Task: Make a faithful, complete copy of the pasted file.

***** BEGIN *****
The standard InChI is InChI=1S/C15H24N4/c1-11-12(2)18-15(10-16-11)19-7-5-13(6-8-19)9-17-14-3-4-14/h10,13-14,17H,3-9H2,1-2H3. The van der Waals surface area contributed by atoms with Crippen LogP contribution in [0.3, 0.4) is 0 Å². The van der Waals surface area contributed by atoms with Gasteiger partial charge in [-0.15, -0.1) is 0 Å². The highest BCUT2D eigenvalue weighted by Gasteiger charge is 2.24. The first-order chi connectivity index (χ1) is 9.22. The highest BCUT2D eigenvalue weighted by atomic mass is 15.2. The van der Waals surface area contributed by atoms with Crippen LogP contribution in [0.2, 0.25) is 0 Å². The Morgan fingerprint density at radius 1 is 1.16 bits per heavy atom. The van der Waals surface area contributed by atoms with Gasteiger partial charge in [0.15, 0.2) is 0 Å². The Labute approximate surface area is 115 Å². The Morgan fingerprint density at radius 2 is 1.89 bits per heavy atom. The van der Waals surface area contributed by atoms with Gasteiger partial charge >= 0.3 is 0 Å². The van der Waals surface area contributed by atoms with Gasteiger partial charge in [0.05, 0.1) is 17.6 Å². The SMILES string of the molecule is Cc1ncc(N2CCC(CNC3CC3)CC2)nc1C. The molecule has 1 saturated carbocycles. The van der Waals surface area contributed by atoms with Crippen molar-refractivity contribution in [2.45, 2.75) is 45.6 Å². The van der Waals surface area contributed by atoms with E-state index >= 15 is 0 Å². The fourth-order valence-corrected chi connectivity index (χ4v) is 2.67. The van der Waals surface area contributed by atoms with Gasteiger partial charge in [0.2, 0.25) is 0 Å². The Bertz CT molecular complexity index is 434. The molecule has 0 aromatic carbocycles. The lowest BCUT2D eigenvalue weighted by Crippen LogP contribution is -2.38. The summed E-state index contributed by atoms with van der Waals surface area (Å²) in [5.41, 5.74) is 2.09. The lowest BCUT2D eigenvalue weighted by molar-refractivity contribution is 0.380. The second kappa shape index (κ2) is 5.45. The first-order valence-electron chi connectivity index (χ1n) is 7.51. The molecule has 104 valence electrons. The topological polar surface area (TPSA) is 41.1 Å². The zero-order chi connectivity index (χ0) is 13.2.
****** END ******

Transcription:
The standard InChI is InChI=1S/C15H24N4/c1-11-12(2)18-15(10-16-11)19-7-5-13(6-8-19)9-17-14-3-4-14/h10,13-14,17H,3-9H2,1-2H3. The van der Waals surface area contributed by atoms with Crippen LogP contribution in [0.3, 0.4) is 0 Å². The van der Waals surface area contributed by atoms with Gasteiger partial charge in [-0.15, -0.1) is 0 Å². The highest BCUT2D eigenvalue weighted by Gasteiger charge is 2.24. The first-order chi connectivity index (χ1) is 9.22. The highest BCUT2D eigenvalue weighted by atomic mass is 15.2. The van der Waals surface area contributed by atoms with Crippen LogP contribution in [0.2, 0.25) is 0 Å². The Morgan fingerprint density at radius 1 is 1.16 bits per heavy atom. The van der Waals surface area contributed by atoms with Gasteiger partial charge in [0.15, 0.2) is 0 Å². The Labute approximate surface area is 115 Å². The Morgan fingerprint density at radius 2 is 1.89 bits per heavy atom. The van der Waals surface area contributed by atoms with Gasteiger partial charge >= 0.3 is 0 Å². The van der Waals surface area contributed by atoms with Gasteiger partial charge in [0.05, 0.1) is 17.6 Å². The SMILES string of the molecule is Cc1ncc(N2CCC(CNC3CC3)CC2)nc1C. The molecule has 1 saturated carbocycles. The van der Waals surface area contributed by atoms with Crippen molar-refractivity contribution in [2.45, 2.75) is 45.6 Å². The van der Waals surface area contributed by atoms with E-state index >= 15 is 0 Å². The fourth-order valence-corrected chi connectivity index (χ4v) is 2.67. The van der Waals surface area contributed by atoms with Gasteiger partial charge in [0.2, 0.25) is 0 Å². The Bertz CT molecular complexity index is 434. The molecule has 0 aromatic carbocycles. The lowest BCUT2D eigenvalue weighted by Crippen LogP contribution is -2.38. The summed E-state index contributed by atoms with van der Waals surface area (Å²) in [5.41, 5.74) is 2.09. The lowest BCUT2D eigenvalue weighted by molar-refractivity contribution is 0.380. The second kappa shape index (κ2) is 5.45. The first-order valence-electron chi connectivity index (χ1n) is 7.51. The molecule has 104 valence electrons. The topological polar surface area (TPSA) is 41.1 Å². The zero-order chi connectivity index (χ0) is 13.2.